Eruptions of Mount Oyama progressively covered the volcano's slopes with
more and more ash over the last half of 2000. This pair of images from
the Advanced Spaceborne Thermal Emission and Reflection Radiometer
(ASTER) shows the volcano on July 17, 2000 (left) and September 3, 2000
(right). The false-color images combine infrared, red, and green light
as red, blue, and green colors, respectively. Ash is dark gray,
vegetation appears red, and water is blue-gray. In the image from
September 3, steam is being vented from the volcano's caldera.
The volcano has again been venting steam, ash, and large amounts of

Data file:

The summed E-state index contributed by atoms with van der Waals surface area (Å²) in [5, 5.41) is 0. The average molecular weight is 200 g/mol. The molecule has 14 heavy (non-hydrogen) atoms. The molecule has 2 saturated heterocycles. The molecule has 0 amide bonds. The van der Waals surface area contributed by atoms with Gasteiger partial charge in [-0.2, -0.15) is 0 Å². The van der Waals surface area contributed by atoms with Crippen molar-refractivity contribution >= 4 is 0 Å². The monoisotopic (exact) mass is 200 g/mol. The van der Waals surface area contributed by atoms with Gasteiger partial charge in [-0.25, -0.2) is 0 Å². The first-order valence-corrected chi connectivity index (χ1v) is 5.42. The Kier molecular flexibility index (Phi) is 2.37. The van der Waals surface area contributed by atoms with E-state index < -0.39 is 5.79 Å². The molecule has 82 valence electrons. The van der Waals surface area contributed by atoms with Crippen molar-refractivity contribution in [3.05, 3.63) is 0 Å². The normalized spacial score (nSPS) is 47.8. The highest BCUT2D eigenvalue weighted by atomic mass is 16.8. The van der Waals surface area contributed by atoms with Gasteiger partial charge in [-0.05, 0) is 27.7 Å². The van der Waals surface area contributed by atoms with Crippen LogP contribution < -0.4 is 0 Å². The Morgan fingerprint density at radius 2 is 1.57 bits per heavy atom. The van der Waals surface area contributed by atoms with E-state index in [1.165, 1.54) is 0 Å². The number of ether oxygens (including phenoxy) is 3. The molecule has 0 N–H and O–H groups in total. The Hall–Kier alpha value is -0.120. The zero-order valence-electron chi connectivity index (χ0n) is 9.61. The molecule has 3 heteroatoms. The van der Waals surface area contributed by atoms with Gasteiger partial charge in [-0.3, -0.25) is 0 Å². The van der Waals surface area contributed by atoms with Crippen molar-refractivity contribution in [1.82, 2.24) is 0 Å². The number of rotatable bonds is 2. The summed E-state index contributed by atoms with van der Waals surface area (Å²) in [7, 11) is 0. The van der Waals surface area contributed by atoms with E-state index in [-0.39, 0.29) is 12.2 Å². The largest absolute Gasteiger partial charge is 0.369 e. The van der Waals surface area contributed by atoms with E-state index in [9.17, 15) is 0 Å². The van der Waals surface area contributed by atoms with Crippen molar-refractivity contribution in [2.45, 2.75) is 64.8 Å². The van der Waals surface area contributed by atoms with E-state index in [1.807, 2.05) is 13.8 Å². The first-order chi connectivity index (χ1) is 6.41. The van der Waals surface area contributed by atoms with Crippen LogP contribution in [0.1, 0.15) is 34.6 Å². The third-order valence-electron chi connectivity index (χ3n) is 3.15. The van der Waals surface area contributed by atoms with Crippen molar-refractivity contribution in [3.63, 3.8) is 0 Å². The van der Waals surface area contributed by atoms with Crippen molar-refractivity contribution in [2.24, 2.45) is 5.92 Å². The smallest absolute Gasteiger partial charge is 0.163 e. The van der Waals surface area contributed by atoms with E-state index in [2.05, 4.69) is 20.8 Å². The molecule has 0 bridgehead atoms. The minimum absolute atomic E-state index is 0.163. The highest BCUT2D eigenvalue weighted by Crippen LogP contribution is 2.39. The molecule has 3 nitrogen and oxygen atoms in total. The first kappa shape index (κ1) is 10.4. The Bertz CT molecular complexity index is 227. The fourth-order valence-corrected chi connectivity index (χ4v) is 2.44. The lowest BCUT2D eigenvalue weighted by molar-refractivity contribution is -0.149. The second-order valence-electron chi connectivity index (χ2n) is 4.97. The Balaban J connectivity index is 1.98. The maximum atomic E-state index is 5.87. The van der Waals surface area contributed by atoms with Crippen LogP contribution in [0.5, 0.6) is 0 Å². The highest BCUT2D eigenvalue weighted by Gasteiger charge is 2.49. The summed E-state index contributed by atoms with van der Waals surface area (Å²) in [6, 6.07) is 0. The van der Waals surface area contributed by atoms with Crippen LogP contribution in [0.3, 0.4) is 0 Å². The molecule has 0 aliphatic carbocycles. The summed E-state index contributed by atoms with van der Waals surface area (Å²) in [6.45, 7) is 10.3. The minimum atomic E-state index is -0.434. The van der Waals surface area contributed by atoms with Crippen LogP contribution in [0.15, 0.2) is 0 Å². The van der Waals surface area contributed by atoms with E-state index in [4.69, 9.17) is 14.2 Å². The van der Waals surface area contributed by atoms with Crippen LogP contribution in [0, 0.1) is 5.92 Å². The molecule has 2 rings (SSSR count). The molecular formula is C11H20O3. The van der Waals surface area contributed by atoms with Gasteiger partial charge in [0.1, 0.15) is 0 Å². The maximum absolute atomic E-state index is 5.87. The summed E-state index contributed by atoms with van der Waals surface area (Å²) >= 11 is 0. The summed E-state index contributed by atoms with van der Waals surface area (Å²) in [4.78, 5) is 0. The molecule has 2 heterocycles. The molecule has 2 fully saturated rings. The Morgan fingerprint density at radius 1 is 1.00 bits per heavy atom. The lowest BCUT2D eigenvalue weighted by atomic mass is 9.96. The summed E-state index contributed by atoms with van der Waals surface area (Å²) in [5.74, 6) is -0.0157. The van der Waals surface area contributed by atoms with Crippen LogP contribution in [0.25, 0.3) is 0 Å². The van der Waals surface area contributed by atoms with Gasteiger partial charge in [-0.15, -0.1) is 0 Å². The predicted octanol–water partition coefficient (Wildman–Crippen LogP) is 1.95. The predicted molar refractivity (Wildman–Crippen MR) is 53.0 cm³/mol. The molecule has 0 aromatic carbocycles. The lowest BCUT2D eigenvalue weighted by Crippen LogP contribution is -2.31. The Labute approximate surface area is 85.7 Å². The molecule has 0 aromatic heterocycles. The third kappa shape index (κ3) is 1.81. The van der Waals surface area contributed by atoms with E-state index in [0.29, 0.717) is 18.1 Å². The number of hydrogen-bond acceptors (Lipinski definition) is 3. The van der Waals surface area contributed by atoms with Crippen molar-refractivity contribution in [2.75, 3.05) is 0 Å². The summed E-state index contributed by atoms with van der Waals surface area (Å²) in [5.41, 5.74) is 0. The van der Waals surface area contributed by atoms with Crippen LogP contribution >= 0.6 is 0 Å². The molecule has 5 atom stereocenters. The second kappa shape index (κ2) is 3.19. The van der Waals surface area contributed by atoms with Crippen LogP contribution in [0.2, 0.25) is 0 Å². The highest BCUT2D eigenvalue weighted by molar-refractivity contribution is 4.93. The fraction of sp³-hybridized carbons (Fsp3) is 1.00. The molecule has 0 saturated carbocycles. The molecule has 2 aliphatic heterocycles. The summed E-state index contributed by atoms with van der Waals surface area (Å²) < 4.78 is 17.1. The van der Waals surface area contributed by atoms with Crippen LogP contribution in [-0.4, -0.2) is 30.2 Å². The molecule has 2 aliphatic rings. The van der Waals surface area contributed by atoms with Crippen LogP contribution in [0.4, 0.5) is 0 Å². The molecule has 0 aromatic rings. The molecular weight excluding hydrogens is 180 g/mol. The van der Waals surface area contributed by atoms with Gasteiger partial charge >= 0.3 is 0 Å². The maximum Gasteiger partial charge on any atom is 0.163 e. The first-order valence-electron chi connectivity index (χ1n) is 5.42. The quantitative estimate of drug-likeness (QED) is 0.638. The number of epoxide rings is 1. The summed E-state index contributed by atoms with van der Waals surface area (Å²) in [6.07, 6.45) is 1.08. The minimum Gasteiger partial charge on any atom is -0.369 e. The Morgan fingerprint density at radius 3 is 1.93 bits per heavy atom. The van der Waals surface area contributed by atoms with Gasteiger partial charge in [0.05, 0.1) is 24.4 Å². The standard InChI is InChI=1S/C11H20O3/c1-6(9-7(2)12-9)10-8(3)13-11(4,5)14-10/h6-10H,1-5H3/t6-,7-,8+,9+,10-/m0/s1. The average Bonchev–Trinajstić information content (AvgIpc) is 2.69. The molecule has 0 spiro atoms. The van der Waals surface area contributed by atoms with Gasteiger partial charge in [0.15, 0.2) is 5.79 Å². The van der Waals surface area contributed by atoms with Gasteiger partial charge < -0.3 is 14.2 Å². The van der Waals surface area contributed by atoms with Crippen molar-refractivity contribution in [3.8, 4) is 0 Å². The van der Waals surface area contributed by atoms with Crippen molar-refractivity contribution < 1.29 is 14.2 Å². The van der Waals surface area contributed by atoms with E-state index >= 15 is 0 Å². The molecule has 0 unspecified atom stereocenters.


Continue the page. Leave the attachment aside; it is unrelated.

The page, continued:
sulfur dioxide (an estimated 20 to 50 kilotons per day) in February
2001. (See this previous SeaWiFS image of Miyakajima.) Scientists
believe most of the emitted sulfur dioxide is from degassing magma
within the volcano.
The 8-km-wide (5-mile) island is actually a low-angle stratovolcano
rising some 818 meters (2,686 feet) up out of the Pacific Ocean, about
240 km (150 miles) south of Okinawa and 320 km (200 miles) east of
Taiwan. Many now refer to the island as Miyakejima, and the volcano's
summit as Mount Oyama.